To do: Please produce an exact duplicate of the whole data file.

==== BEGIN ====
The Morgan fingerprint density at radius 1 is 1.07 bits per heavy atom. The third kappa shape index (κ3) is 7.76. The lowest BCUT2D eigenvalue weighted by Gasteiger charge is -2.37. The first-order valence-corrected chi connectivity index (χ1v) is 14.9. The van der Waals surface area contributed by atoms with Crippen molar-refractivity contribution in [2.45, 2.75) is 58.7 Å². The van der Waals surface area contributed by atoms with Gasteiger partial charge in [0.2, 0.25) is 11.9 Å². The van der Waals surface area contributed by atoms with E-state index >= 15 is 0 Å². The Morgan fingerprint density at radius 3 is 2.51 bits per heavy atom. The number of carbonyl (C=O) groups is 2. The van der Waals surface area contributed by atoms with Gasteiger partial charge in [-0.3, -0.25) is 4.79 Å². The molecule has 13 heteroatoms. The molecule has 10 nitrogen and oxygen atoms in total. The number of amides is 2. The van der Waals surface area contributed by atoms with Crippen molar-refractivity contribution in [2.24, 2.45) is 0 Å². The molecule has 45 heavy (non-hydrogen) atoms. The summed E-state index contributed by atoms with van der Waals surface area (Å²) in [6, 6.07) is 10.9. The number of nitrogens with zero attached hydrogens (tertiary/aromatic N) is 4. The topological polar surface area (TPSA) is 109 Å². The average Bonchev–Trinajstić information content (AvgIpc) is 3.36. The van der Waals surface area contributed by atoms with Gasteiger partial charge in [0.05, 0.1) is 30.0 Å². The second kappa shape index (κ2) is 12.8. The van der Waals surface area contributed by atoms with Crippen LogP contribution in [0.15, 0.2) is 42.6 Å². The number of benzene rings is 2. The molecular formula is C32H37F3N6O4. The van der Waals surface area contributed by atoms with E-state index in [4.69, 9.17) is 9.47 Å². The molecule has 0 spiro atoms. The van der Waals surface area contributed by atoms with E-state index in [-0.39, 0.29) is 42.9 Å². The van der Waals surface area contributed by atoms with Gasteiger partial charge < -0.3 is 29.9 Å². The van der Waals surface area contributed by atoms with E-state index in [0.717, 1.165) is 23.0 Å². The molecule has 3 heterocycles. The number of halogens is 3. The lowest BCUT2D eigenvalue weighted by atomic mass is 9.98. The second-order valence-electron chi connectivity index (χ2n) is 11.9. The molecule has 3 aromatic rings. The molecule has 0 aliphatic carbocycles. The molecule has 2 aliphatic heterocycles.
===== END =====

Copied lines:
The Morgan fingerprint density at radius 1 is 1.07 bits per heavy atom. The third kappa shape index (κ3) is 7.76. The lowest BCUT2D eigenvalue weighted by Gasteiger charge is -2.37. The first-order valence-corrected chi connectivity index (χ1v) is 14.9. The van der Waals surface area contributed by atoms with Crippen molar-refractivity contribution in [2.45, 2.75) is 58.7 Å². The van der Waals surface area contributed by atoms with Gasteiger partial charge in [0.2, 0.25) is 11.9 Å². The van der Waals surface area contributed by atoms with E-state index >= 15 is 0 Å². The Morgan fingerprint density at radius 3 is 2.51 bits per heavy atom. The number of carbonyl (C=O) groups is 2. The van der Waals surface area contributed by atoms with Gasteiger partial charge in [-0.3, -0.25) is 4.79 Å². The molecule has 13 heteroatoms. The molecule has 10 nitrogen and oxygen atoms in total. The number of amides is 2. The van der Waals surface area contributed by atoms with Crippen molar-refractivity contribution in [2.24, 2.45) is 0 Å². The molecule has 45 heavy (non-hydrogen) atoms. The summed E-state index contributed by atoms with van der Waals surface area (Å²) in [6, 6.07) is 10.9. The number of nitrogens with zero attached hydrogens (tertiary/aromatic N) is 4. The topological polar surface area (TPSA) is 109 Å². The average Bonchev–Trinajstić information content (AvgIpc) is 3.36. The van der Waals surface area contributed by atoms with Gasteiger partial charge in [0.05, 0.1) is 30.0 Å². The second kappa shape index (κ2) is 12.8. The van der Waals surface area contributed by atoms with Crippen LogP contribution in [0.15, 0.2) is 42.6 Å². The number of benzene rings is 2. The molecular formula is C32H37F3N6O4. The van der Waals surface area contributed by atoms with E-state index in [4.69, 9.17) is 9.47 Å². The molecule has 0 spiro atoms. The van der Waals surface area contributed by atoms with E-state index in [-0.39, 0.29) is 42.9 Å². The van der Waals surface area contributed by atoms with Gasteiger partial charge < -0.3 is 29.9 Å². The van der Waals surface area contributed by atoms with E-state index in [0.717, 1.165) is 23.0 Å². The molecule has 3 heterocycles. The number of halogens is 3. The lowest BCUT2D eigenvalue weighted by atomic mass is 9.98. The second-order valence-electron chi connectivity index (χ2n) is 11.9. The molecule has 3 aromatic rings. The molecule has 0 aliphatic carbocycles. The molecule has 2 aliphatic heterocycles.